Twin studies have historically been used in order to help disentangle the role of genetic and environmental factors on disease, and discordant twins (where one twin has a particular disease but the other doesn’t, or develops it at a much later age) are particularly useful for this purpose. Monozygotic (identical) twins essentially share their entire genetic makeup, while dizygotic (non-identical) twins share approximately half their genetic makeup, with the assumption that both types of twin essentially share their in utero and environmental exposures.
A new study published in Nature, compared the genomes, epigenomes, and transcriptomes of three pairs of identical twins discordant for multiple sclerosis (MS) including the full sequencing of a one (female) pair [Baranzini et al. (2010) Nature 464:1351-6]. Multiple sclerosis (MS) is an autoimmune disease leading to disability and neurodegeneration in young adults, in which both environment factors (such as viral infection) and genetic susceptibility are known to play a key role, with both human leukocyte antigen system (HLA) and non-HLA loci showing previous associations. By analysing and comparing the twin’s HLA regions, genome-wide single nucleotide polymorphisms (SNPs) and copy number variations (CNVs), white blood cell DNA methylation and gene expression profiles, and even whole genomes in one pair, the authors hoped to uncover important clues about the underlying aetiology of MS. Surprisingly, however, they were unable to find any variation in genomic or epigenomic factors, or even differences in gene expression, within each twin pair that could be used to explain their disease discordance.
Comment: This is the first in-depth comparison between the genomes of two identical twins. Somewhat disappointingly, the research essentially showed that the discordance in disease seemed to have no detectable causal genetic or epigenetic basis. This essentially negative result is nonetheless extremely important, and highlights the fact that comprehensive genetic analysis will not provide the panacea that many seem to believe, and won’t always yield clear answers about the underlying basis of complex conditions. While it may be relatively unsurprising that identical twin pairs do not have major genetic differences, despite recent research indicating differing CNV profiles [Bruder CE, et al. (2008) Am J Hum Genet 82:763-71], the lack of substantial epigenetic differences or varying levels of gene expression in the white blood cells tested is rather unexpected.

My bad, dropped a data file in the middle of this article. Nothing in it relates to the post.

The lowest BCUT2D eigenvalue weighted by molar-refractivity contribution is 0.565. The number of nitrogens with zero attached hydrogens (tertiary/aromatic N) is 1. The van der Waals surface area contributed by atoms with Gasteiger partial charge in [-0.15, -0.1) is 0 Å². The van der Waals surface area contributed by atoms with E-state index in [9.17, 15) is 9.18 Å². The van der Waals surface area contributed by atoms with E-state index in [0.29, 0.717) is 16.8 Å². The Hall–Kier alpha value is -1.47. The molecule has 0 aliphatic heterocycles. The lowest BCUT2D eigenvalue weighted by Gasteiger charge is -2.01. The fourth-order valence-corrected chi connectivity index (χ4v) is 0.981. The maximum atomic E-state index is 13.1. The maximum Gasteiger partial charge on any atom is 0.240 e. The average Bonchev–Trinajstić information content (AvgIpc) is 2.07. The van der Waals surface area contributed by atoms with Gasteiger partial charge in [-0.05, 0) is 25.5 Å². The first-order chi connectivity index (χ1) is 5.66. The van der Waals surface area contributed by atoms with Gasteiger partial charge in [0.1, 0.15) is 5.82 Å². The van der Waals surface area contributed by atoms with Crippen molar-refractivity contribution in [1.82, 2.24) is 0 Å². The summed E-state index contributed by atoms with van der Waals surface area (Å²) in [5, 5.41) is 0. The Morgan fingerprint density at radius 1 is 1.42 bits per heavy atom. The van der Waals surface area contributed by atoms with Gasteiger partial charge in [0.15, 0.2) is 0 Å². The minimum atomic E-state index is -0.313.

Nonetheless, “there has to be some trigger that catalysed one to develop [the disease] and the other not” said first author Sergio Barazani in an accompanying news article in Nature, adding that a possible explanation is that “one [twin] was exposed to the perfect combination of environment triggers”. Given the relatively late age of onset of the disease, there may actually have been quite large differences in environmental exposures between the twins. Like many diseases, a complex web of genetic and environmental factors and their interactions may be critical to the underlying cause of MS.